will remember your friends and the adventures you shared. Your friends
list is your greatest possession.

- Go out of your way to help new players and show them that not
everyone is out for themselves. Institute a buffing-event or newbie
adoption program for your guild. Set up contests or player-generated
quests that don't just involve killing beasts for experience and coin.

Game producers can also improve the grouping aspects of massive online
games rather than leaping to the easy fixes for solo-play, experience
bonuses, or the real life purchase of in-game resources. Some examples
include:

- Help get groups together faster. Allow group invites across zones.
Focus group content around one-hour play sessions. Widen the level
ranges on group content to allow for a larger pool of players looking
for groups.

- Remove detrimental features of grouping such as group experience debt
and add a significant experience bonus for players who choose to group
instead of soloing.

- Add features that reinforce pickup groups and pickup raids. Reward
all players in a group for their work, not just one player with random
luck.

- Improve tools for social connections. Add a notes section to friends
lists. Offer a method for alt tracking. Let players forward tells from
one alternate character to another.

- Add in a system that lets low level players and high level players
group together. Ensure both players earn experience and meet
appropriate challenges. Don't get stingy with the experience they earn,
make it worth while for a high level to group with their low level
friend.

- Do not jump to soloing as a fix for short-time players.

Most importantly, find new ways to get people together in a group, get
hunting, and having fun together in a short period of time.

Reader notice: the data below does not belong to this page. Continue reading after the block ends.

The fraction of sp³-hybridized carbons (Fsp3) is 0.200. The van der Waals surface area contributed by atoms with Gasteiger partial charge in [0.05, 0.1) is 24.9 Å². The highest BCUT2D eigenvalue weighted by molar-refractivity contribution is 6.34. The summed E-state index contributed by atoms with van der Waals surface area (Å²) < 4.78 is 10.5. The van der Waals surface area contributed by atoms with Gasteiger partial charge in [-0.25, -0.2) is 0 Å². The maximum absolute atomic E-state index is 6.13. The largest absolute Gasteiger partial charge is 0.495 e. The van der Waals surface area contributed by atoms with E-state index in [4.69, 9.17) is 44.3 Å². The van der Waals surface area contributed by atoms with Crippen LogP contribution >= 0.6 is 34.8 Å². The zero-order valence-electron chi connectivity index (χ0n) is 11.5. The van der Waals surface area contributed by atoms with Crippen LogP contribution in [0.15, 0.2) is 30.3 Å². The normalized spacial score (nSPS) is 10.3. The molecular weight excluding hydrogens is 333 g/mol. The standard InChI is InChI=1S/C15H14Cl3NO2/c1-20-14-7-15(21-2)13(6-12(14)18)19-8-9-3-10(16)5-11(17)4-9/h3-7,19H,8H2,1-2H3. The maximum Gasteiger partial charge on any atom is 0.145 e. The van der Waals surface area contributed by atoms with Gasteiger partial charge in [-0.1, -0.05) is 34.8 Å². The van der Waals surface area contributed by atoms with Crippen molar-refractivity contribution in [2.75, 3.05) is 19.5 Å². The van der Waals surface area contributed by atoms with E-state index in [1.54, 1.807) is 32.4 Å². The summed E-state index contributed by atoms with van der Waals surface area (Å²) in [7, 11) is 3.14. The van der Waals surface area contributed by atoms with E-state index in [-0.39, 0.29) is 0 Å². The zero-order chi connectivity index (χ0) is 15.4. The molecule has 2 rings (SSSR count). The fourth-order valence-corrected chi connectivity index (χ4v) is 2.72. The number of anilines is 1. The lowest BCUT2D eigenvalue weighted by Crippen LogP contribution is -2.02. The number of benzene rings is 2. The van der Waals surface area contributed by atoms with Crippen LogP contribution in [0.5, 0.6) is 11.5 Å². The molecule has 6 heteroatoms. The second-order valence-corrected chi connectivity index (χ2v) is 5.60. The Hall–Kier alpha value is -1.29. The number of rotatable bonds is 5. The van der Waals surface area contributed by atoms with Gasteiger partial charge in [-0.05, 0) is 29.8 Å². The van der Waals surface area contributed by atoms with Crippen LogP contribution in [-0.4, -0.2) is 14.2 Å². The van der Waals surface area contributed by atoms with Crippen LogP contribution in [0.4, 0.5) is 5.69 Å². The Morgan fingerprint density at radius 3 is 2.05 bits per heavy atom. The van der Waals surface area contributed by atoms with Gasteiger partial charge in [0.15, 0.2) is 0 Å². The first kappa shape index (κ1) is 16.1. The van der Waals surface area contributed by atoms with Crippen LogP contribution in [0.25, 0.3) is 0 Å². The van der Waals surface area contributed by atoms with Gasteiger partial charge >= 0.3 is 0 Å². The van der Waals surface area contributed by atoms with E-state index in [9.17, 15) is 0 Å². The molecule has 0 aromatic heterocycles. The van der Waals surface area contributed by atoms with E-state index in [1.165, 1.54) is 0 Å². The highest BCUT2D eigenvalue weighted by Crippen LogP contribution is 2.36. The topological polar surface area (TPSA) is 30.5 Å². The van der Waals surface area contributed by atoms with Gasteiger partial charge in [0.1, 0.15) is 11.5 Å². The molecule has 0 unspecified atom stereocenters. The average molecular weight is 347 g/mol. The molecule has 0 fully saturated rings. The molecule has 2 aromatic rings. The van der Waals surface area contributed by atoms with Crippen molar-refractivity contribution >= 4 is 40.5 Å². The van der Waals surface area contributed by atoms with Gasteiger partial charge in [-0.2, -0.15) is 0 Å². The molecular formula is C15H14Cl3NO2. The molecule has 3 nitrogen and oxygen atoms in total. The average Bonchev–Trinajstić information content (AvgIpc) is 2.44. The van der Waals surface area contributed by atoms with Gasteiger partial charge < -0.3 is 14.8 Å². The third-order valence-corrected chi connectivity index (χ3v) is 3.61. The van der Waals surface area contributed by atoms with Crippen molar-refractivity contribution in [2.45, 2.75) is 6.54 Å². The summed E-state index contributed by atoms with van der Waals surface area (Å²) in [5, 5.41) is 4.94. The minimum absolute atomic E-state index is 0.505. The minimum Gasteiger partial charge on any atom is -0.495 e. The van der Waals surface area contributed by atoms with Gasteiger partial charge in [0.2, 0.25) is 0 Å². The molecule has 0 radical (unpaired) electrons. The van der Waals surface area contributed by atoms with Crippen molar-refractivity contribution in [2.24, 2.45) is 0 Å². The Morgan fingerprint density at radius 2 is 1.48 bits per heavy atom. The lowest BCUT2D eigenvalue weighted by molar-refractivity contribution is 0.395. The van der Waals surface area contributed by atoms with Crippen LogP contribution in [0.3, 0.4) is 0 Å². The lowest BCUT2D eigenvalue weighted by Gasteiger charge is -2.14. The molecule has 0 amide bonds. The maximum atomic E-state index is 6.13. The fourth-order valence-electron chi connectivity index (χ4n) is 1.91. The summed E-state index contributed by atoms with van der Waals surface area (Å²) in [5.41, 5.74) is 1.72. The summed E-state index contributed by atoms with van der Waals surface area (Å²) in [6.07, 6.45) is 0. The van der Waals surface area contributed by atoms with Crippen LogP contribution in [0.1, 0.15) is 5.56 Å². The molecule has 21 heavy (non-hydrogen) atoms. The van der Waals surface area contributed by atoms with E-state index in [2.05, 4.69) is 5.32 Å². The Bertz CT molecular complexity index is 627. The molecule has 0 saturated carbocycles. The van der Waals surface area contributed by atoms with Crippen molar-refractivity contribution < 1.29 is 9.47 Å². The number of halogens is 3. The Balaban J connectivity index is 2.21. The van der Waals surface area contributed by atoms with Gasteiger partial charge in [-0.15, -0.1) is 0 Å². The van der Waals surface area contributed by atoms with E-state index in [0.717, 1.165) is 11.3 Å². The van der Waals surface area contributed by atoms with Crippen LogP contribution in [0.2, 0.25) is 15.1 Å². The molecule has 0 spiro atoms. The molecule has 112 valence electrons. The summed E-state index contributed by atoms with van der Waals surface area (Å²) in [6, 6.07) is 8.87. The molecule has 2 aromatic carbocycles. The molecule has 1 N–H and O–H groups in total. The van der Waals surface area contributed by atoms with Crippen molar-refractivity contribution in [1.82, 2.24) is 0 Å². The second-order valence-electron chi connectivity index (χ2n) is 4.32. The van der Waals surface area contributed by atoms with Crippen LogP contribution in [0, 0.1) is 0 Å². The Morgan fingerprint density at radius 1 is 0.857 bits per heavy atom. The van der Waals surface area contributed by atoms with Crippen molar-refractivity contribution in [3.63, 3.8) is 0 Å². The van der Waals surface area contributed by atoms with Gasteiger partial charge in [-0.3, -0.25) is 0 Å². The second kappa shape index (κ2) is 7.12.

Massive online games are seeing much greater popularity than ever
before and this trend appears to continue. With a far greater number of
players playing online games, the urge to make quick and easy changes
that might bring in even more subscribers is strong. It is easy to give
players what they ask for but not always easy to look deeper into why
they ask for it and what the real problem is.

Sometimes players forget the real difference between these games and
other RPGs. It is easy to get caught in item statistics or levels. Game
companies should remind them what is important. Game companies should
constantly and continually reinforce the biggest strength of their
games: the massive amount of online players. Players should never
forget why they play. Your greatest rewards aren't gear or levels or
items, they're the people you meet in your adventures.

Loral Ciriclight
24 April 2005
Loral@loralciriclight.com
22 answers Last reply
More about caster realm disturbing trends massive online gaming
  1. Archived from groups: alt.games.everquest (More info?)

    In article <1117377962.234381.102110@g47g2000cwa.googlegroups.com>,
    Mike Shea <mshea01@gmail.com> wrote:
    >Offer a method for alt tracking.

    Boo on that! Boo, I say! :-) Hey, if I wanted people to be able
    to find me no matter who I was playing I'd name all my character's
    JoesAltYesJustSendATellandIllLogMyMainAndComeBuffYouOrWhatever.

    >- Add in a system that lets low level players and high level players
    >group together.

    Now *that's* a good idea.
  2. Archived from groups: alt.games.everquest (More info?)

    In article <d7fqeu$fiq$1@reader1.panix.com>, wrat@panix.com says...
    > In article <1117377962.234381.102110@g47g2000cwa.googlegroups.com>,
    > Mike Shea <mshea01@gmail.com> wrote:
    > >Offer a method for alt tracking.
    >
    > Boo on that! Boo, I say! :-) Hey, if I wanted people to be able
    > to find me no matter who I was playing I'd name all my character's
    > JoesAltYesJustSendATellandIllLogMyMainAndComeBuffYouOrWhatever.

    Of course, they could let you turn it on and off, perhaps even for
    selected alts. Some players like it when people can find them. Some
    don't. No reason both players can't have what they want.
  3. Archived from groups: alt.games.everquest (More info?)

    Mike Shea wrote: